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Book Accusing Israel of Sparing Palestinian Lives ‘In Order To Control Them’ Wins Women’s Studies Award

Sep 13, 2018

By: The Algemeiner Staff


A Rutgers University professor who accused Israeli forces of deliberately sparing the lives of Palestinians in order to debilitate them has been awarded by the National Women’s Studies Association (NWSA).

Jasbir Puar, an associate professor of women’s and gender studies, co-won the NWSA’s 2018 Alison Piepmeier Book Prize for her work, The Right to Maim: Debility, Capacity, Disability.

Published by in November 2017 by Duke University Press — which has come under scrutiny for its editorial advisors’ ties to the Palestinian-led boycott, divestment, and sanctions (BDS) campaign against Israel — the book posits that the “Israeli Defense Forces (IDF) have shown a demonstrable pattern over decades of sparing life, of shooting to maim rather than to kill.”

Yet it contends that this “purportedly humanitarian practice of sparing death by shooting to maim” is not rooted in a desire to minimize fatalities, but rather seeks to maintain “Palestinian populations as perpetually debilitated, and yet alive, in order to control them.”

The NWSA award’s review committee called The Right to Maim a “major milestone book,” which argues “that debilitation and the state production of disability are biopolitical projects both useful and productive for states under Neoliberal capitalism.”

Puar — a supporter of BDS who wrote that the book’s “ultimate purpose … is to labor in the service of a Free Palestine” — has attracted controversy over the work, with critics accusing it of advancing a blood libel against the Jewish state.

‘Book-Length Medieval Blood Libel’
Seth Mandel, an op-ed editor at The New York Post, accused Puar on Twitter on Saturday of receiving an “award for book-length medieval blood libel because academic anti-Semitism is not just tolerated, but encouraged and rewarded.”

Andrew Getraer, director of Rutgers Hillel, added in response, “the fact that this unreadable piece of dreck received an academic award is unsurprising.”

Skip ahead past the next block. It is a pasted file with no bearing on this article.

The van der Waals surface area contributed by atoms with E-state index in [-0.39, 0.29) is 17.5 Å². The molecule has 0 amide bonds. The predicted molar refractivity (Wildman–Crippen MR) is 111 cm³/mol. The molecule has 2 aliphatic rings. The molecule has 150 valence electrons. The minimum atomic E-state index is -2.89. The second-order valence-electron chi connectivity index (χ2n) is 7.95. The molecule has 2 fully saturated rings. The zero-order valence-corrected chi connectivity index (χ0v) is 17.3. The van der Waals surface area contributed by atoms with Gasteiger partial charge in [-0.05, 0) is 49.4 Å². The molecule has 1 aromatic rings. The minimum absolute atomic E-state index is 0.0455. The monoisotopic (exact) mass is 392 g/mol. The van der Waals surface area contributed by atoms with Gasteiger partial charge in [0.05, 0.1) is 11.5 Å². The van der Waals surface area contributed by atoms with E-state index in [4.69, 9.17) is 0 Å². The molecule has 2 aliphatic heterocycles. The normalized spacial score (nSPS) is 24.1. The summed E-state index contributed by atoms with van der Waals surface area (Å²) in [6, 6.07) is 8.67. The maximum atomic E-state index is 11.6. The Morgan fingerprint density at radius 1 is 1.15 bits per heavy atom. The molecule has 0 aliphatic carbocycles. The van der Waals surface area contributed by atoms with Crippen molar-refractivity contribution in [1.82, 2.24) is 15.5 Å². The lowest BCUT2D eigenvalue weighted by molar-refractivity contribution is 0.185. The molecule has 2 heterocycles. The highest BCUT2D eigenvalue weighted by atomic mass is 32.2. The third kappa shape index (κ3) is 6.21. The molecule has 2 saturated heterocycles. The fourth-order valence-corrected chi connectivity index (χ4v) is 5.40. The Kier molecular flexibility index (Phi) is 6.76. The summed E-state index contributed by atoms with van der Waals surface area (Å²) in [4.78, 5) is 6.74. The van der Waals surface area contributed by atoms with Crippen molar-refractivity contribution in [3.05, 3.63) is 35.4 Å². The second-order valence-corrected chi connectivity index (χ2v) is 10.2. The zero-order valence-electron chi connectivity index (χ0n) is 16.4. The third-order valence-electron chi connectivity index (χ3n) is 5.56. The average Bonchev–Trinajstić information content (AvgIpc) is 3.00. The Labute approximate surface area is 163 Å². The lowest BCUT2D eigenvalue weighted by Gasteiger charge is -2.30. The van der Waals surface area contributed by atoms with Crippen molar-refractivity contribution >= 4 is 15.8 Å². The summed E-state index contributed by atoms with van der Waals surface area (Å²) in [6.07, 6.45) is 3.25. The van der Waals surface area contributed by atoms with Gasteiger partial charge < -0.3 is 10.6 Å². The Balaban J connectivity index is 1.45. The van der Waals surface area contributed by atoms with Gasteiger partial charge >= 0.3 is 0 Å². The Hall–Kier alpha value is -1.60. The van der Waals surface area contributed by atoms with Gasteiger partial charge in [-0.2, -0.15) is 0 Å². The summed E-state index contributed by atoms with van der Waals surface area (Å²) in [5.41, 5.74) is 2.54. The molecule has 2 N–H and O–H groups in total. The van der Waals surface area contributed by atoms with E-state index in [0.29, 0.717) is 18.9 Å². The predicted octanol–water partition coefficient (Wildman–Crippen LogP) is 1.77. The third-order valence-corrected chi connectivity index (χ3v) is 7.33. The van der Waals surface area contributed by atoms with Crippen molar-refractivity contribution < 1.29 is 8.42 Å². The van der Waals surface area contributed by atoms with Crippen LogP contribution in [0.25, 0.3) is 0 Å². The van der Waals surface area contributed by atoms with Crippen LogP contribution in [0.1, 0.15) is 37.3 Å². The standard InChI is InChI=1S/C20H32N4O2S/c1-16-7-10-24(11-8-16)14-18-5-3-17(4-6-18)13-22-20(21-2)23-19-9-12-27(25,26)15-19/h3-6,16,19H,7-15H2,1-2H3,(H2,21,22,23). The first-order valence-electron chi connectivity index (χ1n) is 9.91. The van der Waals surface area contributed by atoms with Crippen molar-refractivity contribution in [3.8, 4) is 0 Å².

The book has raised concerns since it was first published, with Richard Cravatts — president emeritus of Scholars for Peace in the Middle East, a network of academics that seeks to counter “anti-Semitism and anti-Israelism” — asserting that its core notion was “an outrageous and grotesque resurrection of the classic anti-Semitic trope that Jews purposely, and sadistically, harm and kill non-Jews.”

Kenneth Waltzer — executive director of the Academic Engagement Network, which opposes the BDS campaign against Israel on university campuses — said at the time that Puar was “more interested in defining and theorizing than in getting things as they are.”

He also accused the professor of advancing “terrible (and unapologetic) antisemitism” during a 2016 event at Vassar College, when she said that Israel “manifests an implicit claim to the right to maim and debilitate Palestinian bodies and environments,” according to a transcript of the talk provided by the Vassar alumni group Fairness To Israel.

During that appearance, Puar repeated allegations that the bodies of “young Palestinian men … were mined for organs for scientific research.” She also asserted that Israel’s actions could be called a “genocide in slow motion,” and said, “We need BDS as part of organized resistance and armed resistance in Palestine as well. There is no other way the situation is going to change.”